From 1999-2002, Making Mathematics middle and high school students,
teachers, and professional mathematicians collaborated via the Internet on
open-ended mathematics research projects. Our students ranged in age
from 8 to 18, and they hailed from all over the world—from Istanbul, Italy, the
Fiji Islands, the United States, and many other countries. They worked on projects
individually or as part of their mathematics classes, and they produced
impressive results. They tackled mathematics projects
in number theory, advanced geometry, combinatorics, calculus, and probability
as well as mathematical disciplines not often taught in high school
(for a list of projects and student reports, see www2.edc.org/makingmath/mathproj.asp).
Students with all kinds of mathematics backgrounds and abilities were welcome to participate.
Making Mathematics projects are extended, open-ended investigations in
which students actively defined their goals and methods. Typically,
students worked on one project for an hour or more a week over
several months. During this period, they also communicated via
electronic mail with a professional mathematician who mentored their work.
Making Mathematics mentors were graduate students in mathematics
or professional mathematicians who worked in
industry or academia. Mentors submitted references before
they were accepted into Making Mathematics. They also participated in an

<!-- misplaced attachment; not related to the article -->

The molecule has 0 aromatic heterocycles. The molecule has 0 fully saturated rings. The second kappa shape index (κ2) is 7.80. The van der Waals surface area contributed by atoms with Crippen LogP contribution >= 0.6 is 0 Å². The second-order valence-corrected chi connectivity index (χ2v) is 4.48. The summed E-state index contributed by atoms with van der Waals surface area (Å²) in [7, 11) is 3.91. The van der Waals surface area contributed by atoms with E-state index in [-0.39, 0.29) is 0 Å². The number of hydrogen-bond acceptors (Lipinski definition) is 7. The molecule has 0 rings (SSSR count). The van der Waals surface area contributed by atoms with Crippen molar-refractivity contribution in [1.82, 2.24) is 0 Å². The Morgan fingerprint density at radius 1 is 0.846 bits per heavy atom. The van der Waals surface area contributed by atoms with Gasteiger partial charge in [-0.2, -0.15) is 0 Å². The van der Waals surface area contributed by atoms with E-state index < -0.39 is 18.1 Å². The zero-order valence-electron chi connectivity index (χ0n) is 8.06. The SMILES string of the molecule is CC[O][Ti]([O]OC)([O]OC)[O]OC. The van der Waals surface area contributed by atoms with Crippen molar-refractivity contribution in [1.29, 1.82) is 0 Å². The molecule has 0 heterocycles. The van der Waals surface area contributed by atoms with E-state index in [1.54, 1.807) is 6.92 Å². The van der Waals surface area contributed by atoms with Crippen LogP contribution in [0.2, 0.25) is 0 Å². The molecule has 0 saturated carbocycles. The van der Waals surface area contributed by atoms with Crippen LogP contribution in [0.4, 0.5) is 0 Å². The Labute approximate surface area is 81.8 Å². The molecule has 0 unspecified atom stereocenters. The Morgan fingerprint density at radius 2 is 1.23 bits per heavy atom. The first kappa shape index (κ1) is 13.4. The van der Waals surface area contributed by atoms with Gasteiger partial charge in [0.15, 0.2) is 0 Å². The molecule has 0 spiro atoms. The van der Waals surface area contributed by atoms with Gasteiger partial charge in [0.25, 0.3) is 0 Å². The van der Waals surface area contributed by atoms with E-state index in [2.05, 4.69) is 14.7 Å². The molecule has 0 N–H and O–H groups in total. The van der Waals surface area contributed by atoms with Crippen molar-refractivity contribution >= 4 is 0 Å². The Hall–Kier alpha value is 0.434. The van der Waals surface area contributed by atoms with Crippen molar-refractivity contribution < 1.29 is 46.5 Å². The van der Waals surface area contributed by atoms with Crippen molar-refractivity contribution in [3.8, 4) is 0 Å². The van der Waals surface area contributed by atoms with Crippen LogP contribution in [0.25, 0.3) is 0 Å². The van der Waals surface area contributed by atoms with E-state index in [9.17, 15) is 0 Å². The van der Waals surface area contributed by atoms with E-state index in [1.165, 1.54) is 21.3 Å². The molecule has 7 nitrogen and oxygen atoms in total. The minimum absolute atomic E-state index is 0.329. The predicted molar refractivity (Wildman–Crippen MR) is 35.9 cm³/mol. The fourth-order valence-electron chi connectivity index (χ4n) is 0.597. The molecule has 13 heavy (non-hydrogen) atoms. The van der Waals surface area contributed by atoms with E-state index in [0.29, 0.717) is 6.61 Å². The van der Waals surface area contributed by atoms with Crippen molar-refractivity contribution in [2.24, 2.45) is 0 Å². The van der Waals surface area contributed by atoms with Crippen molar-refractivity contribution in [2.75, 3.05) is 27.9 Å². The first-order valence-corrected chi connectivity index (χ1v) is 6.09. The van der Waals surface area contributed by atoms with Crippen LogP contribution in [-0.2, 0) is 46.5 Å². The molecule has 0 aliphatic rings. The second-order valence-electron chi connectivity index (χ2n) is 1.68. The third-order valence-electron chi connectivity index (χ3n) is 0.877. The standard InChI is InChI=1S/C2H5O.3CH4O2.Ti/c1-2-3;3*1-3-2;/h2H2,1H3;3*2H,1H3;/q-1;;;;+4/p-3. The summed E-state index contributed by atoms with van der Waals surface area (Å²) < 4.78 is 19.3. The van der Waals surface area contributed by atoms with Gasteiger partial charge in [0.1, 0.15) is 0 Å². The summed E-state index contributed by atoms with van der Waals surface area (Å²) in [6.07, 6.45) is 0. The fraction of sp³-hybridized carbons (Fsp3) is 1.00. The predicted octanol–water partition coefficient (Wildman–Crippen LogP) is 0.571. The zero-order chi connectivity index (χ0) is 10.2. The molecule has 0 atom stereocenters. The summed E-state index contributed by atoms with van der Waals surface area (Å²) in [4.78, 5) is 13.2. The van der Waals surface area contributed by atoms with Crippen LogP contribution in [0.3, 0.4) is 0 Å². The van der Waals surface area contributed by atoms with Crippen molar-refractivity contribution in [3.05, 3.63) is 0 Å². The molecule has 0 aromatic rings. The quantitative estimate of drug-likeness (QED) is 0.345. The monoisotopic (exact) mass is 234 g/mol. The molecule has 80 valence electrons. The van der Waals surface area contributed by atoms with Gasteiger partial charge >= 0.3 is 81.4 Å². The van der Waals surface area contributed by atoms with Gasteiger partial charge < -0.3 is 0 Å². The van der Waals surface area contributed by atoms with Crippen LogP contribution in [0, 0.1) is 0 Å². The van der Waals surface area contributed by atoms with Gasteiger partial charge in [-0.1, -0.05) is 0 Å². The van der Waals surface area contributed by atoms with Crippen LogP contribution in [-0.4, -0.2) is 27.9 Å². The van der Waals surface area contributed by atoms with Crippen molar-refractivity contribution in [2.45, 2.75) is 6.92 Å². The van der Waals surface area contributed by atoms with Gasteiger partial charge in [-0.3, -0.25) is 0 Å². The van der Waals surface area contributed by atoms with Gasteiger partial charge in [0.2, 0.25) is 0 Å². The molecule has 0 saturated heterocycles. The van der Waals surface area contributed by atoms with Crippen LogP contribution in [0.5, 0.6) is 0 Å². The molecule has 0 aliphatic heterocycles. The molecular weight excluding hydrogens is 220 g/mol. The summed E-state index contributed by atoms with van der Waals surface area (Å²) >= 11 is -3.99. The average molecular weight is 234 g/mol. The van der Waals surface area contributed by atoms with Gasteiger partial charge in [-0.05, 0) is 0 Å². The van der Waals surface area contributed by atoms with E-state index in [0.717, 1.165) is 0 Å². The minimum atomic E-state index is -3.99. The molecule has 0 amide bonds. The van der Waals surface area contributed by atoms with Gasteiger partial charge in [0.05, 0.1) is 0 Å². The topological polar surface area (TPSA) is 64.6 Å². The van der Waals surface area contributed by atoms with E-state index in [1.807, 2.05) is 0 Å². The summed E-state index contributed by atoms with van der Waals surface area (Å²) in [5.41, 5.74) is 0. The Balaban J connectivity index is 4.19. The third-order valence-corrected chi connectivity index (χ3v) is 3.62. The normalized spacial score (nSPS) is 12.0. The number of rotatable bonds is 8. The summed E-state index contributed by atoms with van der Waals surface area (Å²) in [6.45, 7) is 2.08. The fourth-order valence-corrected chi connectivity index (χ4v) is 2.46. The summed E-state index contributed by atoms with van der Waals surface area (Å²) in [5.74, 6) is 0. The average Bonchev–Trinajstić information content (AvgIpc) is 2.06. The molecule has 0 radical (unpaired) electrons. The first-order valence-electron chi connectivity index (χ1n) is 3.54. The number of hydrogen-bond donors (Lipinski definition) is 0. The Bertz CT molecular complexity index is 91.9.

online training program that allowed Making Mathematics
staff to get to know them before they were connected with students.
Making Mathematics was intended to provide a kind of mathematical
learning experience that most children will never encounter in schools.
Our projects inspired students to generate ideas, discover patterns,
pose questions, develop conjectures, and build proofs of mathematical claims.
Students got a chance to practice basic skills in the service of
pursuing a larger, more interesting question. They learned that
mathematics is not so much a body of facts to be memorized as
a creative, growing research discipline to which they could contribute.
And they also got a chance to communicate with real mathematicians—to
see what they do everyday, how they chose their careers, and what they
love about the mathematical discipline they serve.
We took special precautions to keep children safe as they
communicated with mentors over the Internet. Besides screening and training all
mentors, we also monitored all correspondence. We encouraged children, parents, and mentors
to contact us at any time.